All of the episodes in this passage are variations on the theme of redemption. In the first vignette, the ‘son of the prophet’ is redeemed from debt slavery, into which he would probably have fallen as a result of losing the iron head from a borrowed axe (Leithart 2006: 199–200). In the second, the prophet Elisha, his servant, and the city are redeemed from destruction at Aram’s hands. Finally, through the prophet’s mediation, Aram’s army is rescued from a vengeful act of retaliation from the King of Israel.

Of the three works chosen for this exhibition, only the manuscript illumination by Jan Boudolf is explicitly based on the biblical text. The other two, while not directly connected to the passage, illumine and visually expound three other key themes: mediation, vision, and reversal.

The manuscript illumination pulls the viewer in through its decorated quatrefoil frame toward the deeper meaning of the text. What at first blush may appear merely illustrative and aesthetically pleasing, turns out to be a form of theological commentary. Through subtle visual cues, the illumination signals the presence of the supernatural and foreshadows the miraculous dénouement to this simple story. It does this through the trinity of angels that hovers over Elisha and the two ‘sons of the prophets’, and through the orientation of the prophet’s hands. As in some images of Christ at the Last Judgement, his left hand points upwards, towards the celestial realm of God and angels, the place from where deliverance is expected. His right hand points downwards, to the sphere of the mundane. It also anticipates the iron’s sinking into the water.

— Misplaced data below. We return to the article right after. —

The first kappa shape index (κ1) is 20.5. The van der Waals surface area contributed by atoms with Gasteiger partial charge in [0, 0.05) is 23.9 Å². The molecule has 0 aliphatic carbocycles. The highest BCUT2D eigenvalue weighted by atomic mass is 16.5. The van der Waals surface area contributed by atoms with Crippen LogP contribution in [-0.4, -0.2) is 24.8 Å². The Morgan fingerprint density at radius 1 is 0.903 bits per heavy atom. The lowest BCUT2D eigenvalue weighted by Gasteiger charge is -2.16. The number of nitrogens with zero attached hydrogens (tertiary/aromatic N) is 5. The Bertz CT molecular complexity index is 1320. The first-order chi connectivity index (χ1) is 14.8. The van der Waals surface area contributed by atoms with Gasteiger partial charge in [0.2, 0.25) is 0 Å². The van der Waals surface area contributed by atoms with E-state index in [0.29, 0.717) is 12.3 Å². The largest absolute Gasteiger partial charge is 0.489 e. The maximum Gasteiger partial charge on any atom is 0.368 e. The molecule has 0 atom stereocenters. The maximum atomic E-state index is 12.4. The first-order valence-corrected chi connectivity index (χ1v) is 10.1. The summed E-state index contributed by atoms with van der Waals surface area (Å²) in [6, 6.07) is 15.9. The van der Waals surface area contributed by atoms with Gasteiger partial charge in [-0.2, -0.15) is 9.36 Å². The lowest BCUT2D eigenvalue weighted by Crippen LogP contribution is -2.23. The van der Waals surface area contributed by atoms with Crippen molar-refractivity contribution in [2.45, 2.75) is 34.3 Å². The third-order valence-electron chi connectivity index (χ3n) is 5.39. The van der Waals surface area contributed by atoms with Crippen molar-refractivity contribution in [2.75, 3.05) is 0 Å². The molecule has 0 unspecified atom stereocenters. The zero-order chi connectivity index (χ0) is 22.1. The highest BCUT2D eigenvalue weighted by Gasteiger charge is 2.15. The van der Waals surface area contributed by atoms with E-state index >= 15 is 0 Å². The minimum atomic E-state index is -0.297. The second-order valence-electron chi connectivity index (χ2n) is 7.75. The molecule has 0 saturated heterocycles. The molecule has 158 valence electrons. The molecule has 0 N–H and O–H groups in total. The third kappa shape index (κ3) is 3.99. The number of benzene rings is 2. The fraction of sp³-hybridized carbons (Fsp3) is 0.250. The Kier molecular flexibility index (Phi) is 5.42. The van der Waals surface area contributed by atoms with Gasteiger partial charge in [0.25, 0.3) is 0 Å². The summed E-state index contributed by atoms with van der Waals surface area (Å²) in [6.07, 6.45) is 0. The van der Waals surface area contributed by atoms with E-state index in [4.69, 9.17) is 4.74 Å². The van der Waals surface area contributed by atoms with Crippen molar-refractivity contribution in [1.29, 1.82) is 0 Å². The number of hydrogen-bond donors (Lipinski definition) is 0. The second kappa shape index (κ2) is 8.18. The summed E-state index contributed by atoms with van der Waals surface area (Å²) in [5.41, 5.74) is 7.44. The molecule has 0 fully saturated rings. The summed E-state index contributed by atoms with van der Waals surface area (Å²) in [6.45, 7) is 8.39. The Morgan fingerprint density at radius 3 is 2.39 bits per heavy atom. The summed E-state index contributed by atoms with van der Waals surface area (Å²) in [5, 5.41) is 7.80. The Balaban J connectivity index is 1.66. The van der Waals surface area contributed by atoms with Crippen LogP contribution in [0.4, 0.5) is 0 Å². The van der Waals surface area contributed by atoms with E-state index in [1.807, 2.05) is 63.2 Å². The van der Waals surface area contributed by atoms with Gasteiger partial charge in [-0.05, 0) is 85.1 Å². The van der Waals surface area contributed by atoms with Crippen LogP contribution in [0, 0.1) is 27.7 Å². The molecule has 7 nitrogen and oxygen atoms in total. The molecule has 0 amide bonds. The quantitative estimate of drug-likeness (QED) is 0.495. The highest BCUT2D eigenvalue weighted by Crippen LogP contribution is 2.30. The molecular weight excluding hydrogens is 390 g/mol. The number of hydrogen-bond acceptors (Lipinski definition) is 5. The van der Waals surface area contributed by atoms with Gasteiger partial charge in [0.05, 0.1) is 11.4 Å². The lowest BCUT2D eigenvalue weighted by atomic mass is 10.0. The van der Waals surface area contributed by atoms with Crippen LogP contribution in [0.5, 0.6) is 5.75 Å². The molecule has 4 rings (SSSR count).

The prophet is portrayed as a teacher instructing his disciples, as mediator, and conduit of divine power. These are roles he plays in the subsequent scenes of the narrative. On the one hand, he prayerfully intercedes for his servant to receive spiritual vision in a threatening situation (2 Kings 6:17), and on the other, for God to take, and later restore, the natural vision of the Arameans (vv.18, 20). He acts as a mediator for the Syrians, instructing the King of Israel to spare their lives and treat them to a royal banquet rather than kill them, and through this, he acts as a broker of peace and channel of divine hospitality (v.22).

Viewed alongside the passage, the works in this exhibition enable a seeing of reality in its spiritual, even eschatological depth. By depicting angelic creatures, thought to be elusive and hidden from plain sight, the manuscript illumination concretizes the spiritual, and impresses upon the viewer the reality and potency, if also the hiddenness, of God and of heavenly beings. The illumination is also an invitation to the reader to see ordinary scenes and endeavours as spiritually charged sites where angels tread and redemptive reversals are imminent. There is an important resonance here with Katie Patterson’s art, which facilitates encounters with vast, if unseeable, cosmic forces and events. 100 Billion Suns is an invitation to acknowledge and acquaint ourselves with the hidden, but no less real and potent, energies at play in the universe.

The stories of the floating axe and the sparing of the Syrian army are both underpinned by a logic of reversal. In the first story, the laws of gravity are miraculously reversed. The sunken axe head is made to float. In the final scene of the passage, the laws of death and violence are reversed. A feast is spread before a humiliated enemy. Banksy’s Rage, Flower Thrower captures this logic of reversal with arresting poignancy. Instead of a grenade or a homemade petrol bomb, the protestor is about to hurl into enemy territory a vividly coloured bouquet.